We need to rest “rule and control” back from the pensions industry and give it to those who are genuinely on the consumer’s side.

We have only a few weeks before the consultation ends – this is why I am writing this blog and the blog I published earlier today. 

magna carta 2


Posted in age wage, Dashboard, pensions | Tagged , , , , | 2 Comments

“ No man cometh unto the dashboard, but by me”.

the way

This is the vision of the dashboard we sign up to – if we accept the Government consultation


Close inspection shows that the pension finder is infact the only game in town, it is the way , the truth and the life for pension savers.

The diagram is not the one that appears in the Pension Consultation to describe the dashboard architecture, that one’s sanitised.

Dashboard cost model

Here the architecture does not appear so brutal but it is the same.

Because the Pension Finder incorporates the identity service, no data can flow to the dashboards from the providers (down the bottom unless the request has been verified by the identity service . This is what is meant by  the interface that “authorises subsequent access”,

The biggest land grab since Lebensraum

But the grand design of the single pension finder service is seen more ambitious. According to a document I was provided by one of candidates for the pension finder service (PFS), its key features will include

  1. A single point of integration for Dashboards, Providers and other entities that are approved to participate in the Dashboard System
  2. A trust anchor for consumer and delegate authentication  , (a trust anchor is an authoritative entity for which trust is assumed and not derived- Ed) in this instance the PFS authenticates who is sending messages.
  3. A cost effective and and effecient service for orchestrating the “Find of Pensions and authorising subsequent access to the Pension data that has been found (eg for valuations) 
  4. A centralised consumer consent process for authorising access to their data for both Dashboards and delegates (e.g. Financial Advisers) who request access to the consumer data
  5. The foundation for an Industry Attribute Hub that will initially provide the “find” of Pensions and atomisation services and which would also be extended to cover other long-term savings produce and business processes where attributes need to be found and shared

Let me re-word these points to make it clear just what they imply

Those awarded the PFS contract will

  1. Be in control of the integration of all parties participating in the dashboard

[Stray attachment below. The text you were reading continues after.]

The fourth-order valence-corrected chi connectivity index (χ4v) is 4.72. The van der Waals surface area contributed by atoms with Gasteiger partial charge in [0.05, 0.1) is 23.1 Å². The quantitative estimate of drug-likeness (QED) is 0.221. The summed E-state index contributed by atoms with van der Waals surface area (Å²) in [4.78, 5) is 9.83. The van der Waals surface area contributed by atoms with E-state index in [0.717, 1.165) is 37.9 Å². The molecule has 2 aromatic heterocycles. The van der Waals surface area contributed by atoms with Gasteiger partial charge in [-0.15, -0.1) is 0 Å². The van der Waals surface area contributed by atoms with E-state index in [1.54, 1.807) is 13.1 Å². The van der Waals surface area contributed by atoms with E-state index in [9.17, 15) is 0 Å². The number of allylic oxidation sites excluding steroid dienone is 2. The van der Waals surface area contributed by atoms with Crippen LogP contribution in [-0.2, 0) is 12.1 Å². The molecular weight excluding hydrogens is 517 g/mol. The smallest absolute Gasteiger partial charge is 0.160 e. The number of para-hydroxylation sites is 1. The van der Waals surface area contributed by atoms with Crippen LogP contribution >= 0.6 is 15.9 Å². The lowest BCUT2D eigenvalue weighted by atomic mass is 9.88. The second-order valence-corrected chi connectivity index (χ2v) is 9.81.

2. Control the messaging between them
  3. Have control of all data requests for values and other consumer information
  4. Control delegated authorities (note these are already defined as to Financial  Advisers)
  5. Have rights to unlimited scope creep into ISAs and anything else that the PFS wishes to annexe.

There are many more pages of bullets outlining the Proposed Approach  how the Trust Anchor would work, how delegate authorities would  be controlled and how a single PFS is “robust, flexible and future-proof”. I would share the presentation but I was only handed it in paper format.

The presentation ends with a number of diagrams that show how untenable anything but a single pension finder service is. There is even a table showing feature by feature how open pensions are incompatible with open banking’s architectural features.

It is clear that as much distance must be placed between open banking and open pensions as possible. If we were to apply the experience of open banking to the pension dashboard we would not start with a single PFS but with multiple comprehensive PFS’.

Come off it!

I don’t pretend to understand all the technology at play here, but I can see a land-grab and I know what happens when you grant a licence to control everything to one organisation.

The arguments put forward to support a monopoly are all spurious – all taken from the project fear manual and none based on the evidence of Open Banking.

A single PFS would speed things up

Remember the space race? The only way you get a race is with runners, giving one organisation a monopoly wouldn’t make for a race, it would make for a CrossRail style cock-up.

A single PFS would be more secure

The presentation suggests that a single PFS would provide the “narrowest attack vector” and that increasing the numbers of PFS would “widen the attack vector”. I have no idea why this is, it simply appears to be ripped from the “Project Fear” manual.

A single PFS would be cheaper

Multiple PFS would multiply the costs , the cost of assurance would increase as there would be multiple costs of assurance, multiple consents would increase complexity and therefore cost. Again I can see no reason why any of this should be true

A single dashboard would be more complex

This is based on there being a phased approach to the introduction of dashboards, There is also an argument about consistency – where one dashboard could produce different results than another, there is another argument that proliferation of dashboards would present issues for funding . All of these arguments come from deep within the manual of project fear but don’t stand up to any scrutiny in a digital world.